This is interesting. If I’m reading the introduction right, it appears to be a universalist providing a rebuttal against a unitarian who believes in future punishments!
It does look interesting. I’ve downloaded it to read sometime when live gets a little less busy.
I highly recommend anything by Walter Balfour. He’s one of my favorite universalist authors!
i haven’t even read it- it just looked interesting!
I’ll have to look up some of his other works. I’m reading this one right now; I’m up to about page 70 or 71.
I especially think it’s funny that it’s a Universalist vs. a Unitarian, because they are often thought of as the same thing these days.
And further, they are neither- I grew up in the group. To be fair, there are theists in their fold, but it isn’t what a Unitarian Universalist is. They don’t claim a belief in God as to what makes their group’s identity.
So, what you’re saying is that Unitarian Universalists are actually neither Unitarians or Universalists? (On the whole, at least) Wow, talk about a misnomer… What exactly do they believe? Or is it a sort of “anything goes” type of thing?
And if that’s the case, why distinguish themselves as UU at all?
Just because it is their heritage and they take away things from it, basically that they are people of “reason” who challenged the status quo. That’s my take. It’s pretty much humanism, liberal humanism.
From their website:
There are seven principles which Unitarian Universalist congregations affirm and promote:
* The inherent worth and dignity of every person; * Justice, equity and compassion in human relations; * Acceptance of one another and encouragement to spiritual growth in our congregations; * A free and responsible search for truth and meaning; * The right of conscience and the use of the democratic process within our congregations and in society at large; * The goal of world community with peace, liberty, and justice for all; * Respect for the interdependent web of all existence of which we are a part.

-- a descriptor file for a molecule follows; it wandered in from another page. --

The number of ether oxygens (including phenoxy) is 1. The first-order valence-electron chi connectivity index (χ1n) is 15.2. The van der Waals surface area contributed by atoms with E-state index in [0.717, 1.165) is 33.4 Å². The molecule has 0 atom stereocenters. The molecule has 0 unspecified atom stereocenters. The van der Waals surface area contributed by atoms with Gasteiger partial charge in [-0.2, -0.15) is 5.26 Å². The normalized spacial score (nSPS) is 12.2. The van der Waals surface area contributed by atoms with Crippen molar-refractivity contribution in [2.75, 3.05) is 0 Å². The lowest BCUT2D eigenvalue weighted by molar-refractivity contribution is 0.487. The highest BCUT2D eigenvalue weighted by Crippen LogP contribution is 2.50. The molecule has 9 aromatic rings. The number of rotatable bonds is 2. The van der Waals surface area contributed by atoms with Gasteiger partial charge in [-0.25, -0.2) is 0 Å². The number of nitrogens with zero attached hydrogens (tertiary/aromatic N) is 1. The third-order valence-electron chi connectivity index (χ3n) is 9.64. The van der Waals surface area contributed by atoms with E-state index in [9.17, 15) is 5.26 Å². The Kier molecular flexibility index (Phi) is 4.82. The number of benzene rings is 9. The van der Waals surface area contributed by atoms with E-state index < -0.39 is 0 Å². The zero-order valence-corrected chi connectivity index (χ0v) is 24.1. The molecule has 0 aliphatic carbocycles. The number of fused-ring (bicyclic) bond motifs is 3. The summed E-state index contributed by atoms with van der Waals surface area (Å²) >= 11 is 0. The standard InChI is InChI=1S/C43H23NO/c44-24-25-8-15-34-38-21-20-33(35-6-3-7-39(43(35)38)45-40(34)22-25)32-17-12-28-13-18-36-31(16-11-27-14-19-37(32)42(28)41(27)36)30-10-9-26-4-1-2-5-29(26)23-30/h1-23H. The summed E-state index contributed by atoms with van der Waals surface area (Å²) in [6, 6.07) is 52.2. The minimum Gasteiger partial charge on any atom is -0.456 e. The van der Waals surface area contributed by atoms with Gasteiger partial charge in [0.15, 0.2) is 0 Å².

Unitarian Universalism (UU) draws from many sources:
* Direct experience of that transcending mystery and wonder, affirmed in all cultures, which moves us to a renewal of the spirit and an openness to the forces which create and uphold life; * Words and deeds of prophetic women and men which challenge us to confront powers and structures of evil with justice, compassion, and the transforming power of love; * Wisdom from the world's religions which inspires us in our ethical and spiritual life; * Jewish and Christian teachings which call us to respond to God's love by loving our neighbors as ourselves; * Humanist teachings which counsel us to heed the guidance of reason and the results of science, and warn us against idolatries of the mind and spirit. * Spiritual teachings of earth-centered traditions which celebrate the sacred circle of life and instruct us to live in harmony with the rhythms of nature.
These principles and sources of faith are the backbone of our religious community.
Roofus, just a note that the opening chapters of Brad Jerzak’s new book, “Her Gates Will Never be Shut,” (recommended recently on Robin Parry’s page) emphasizes what Jesus meant by “Gehenna,” focusing especially on his parallells with Jeremiah’s references to fire in the Valley of Hinnon. I’m in the midst of it and finding it fascinating.
Yes, this is where I found that link that I posted. I’m almost done with Jersak’s book. Interesting book. Not always sure what he is saying and if I agree. Why does he say that the universalist church fathers were speculating? Is there some statement in their writings that states that they are not going by scripture, but, rather, speculating? My take has always been that they believed that scripture taught universalism and that this wasn’t a speculation. By speculation I mean the idea that they thought that the scriptures didn’t address the issue and that they were “speculating”.
Take Care, Bob
I’m afraid that I’m too early in the book to evaluate or to know yet where Jerzak is going, but I hope to make progress in it soon.